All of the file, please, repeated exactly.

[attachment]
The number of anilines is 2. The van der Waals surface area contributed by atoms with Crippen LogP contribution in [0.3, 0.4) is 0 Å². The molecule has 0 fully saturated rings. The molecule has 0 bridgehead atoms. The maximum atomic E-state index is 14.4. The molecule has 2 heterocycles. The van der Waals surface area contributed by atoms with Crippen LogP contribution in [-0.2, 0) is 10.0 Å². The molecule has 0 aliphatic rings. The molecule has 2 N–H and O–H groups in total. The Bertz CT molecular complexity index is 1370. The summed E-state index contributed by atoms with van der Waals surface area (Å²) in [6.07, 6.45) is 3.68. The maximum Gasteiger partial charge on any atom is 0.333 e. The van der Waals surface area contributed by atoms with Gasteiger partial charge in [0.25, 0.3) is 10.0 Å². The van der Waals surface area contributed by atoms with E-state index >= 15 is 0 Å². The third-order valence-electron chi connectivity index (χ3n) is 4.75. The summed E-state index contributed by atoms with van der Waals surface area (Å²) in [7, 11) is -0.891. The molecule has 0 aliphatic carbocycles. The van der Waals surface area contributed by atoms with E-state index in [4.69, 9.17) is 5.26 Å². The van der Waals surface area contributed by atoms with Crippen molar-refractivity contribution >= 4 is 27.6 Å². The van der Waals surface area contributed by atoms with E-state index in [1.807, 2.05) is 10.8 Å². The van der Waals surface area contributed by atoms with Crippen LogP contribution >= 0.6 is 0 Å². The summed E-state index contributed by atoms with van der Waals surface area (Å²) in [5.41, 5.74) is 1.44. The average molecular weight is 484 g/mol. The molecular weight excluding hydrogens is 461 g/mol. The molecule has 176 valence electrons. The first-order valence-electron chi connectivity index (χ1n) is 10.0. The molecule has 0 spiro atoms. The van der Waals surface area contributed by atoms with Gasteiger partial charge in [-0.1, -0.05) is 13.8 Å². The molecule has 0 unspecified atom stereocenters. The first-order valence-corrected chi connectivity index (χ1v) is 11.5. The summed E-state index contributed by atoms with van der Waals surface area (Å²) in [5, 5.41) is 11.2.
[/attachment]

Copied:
The number of anilines is 2. The van der Waals surface area contributed by atoms with Crippen LogP contribution in [0.3, 0.4) is 0 Å². The molecule has 0 fully saturated rings. The molecule has 0 bridgehead atoms. The maximum atomic E-state index is 14.4. The molecule has 2 heterocycles. The van der Waals surface area contributed by atoms with Crippen LogP contribution in [-0.2, 0) is 10.0 Å². The molecule has 0 aliphatic rings. The molecule has 2 N–H and O–H groups in total. The Bertz CT molecular complexity index is 1370. The summed E-state index contributed by atoms with van der Waals surface area (Å²) in [6.07, 6.45) is 3.68. The maximum Gasteiger partial charge on any atom is 0.333 e. The van der Waals surface area contributed by atoms with Gasteiger partial charge in [0.25, 0.3) is 10.0 Å². The van der Waals surface area contributed by atoms with E-state index >= 15 is 0 Å². The third-order valence-electron chi connectivity index (χ3n) is 4.75. The summed E-state index contributed by atoms with van der Waals surface area (Å²) in [7, 11) is -0.891. The molecule has 0 aliphatic carbocycles. The van der Waals surface area contributed by atoms with E-state index in [4.69, 9.17) is 5.26 Å². The van der Waals surface area contributed by atoms with Crippen molar-refractivity contribution >= 4 is 27.6 Å². The van der Waals surface area contributed by atoms with E-state index in [1.807, 2.05) is 10.8 Å². The van der Waals surface area contributed by atoms with Crippen LogP contribution >= 0.6 is 0 Å². The summed E-state index contributed by atoms with van der Waals surface area (Å²) in [5.41, 5.74) is 1.44. The average molecular weight is 484 g/mol. The molecular weight excluding hydrogens is 461 g/mol. The molecule has 176 valence electrons. The first-order valence-electron chi connectivity index (χ1n) is 10.0. The molecule has 0 spiro atoms. The van der Waals surface area contributed by atoms with Gasteiger partial charge in [-0.1, -0.05) is 13.8 Å². The molecule has 0 unspecified atom stereocenters. The first-order valence-corrected chi connectivity index (χ1v) is 11.5. The summed E-state index contributed by atoms with van der Waals surface area (Å²) in [5, 5.41) is 11.2.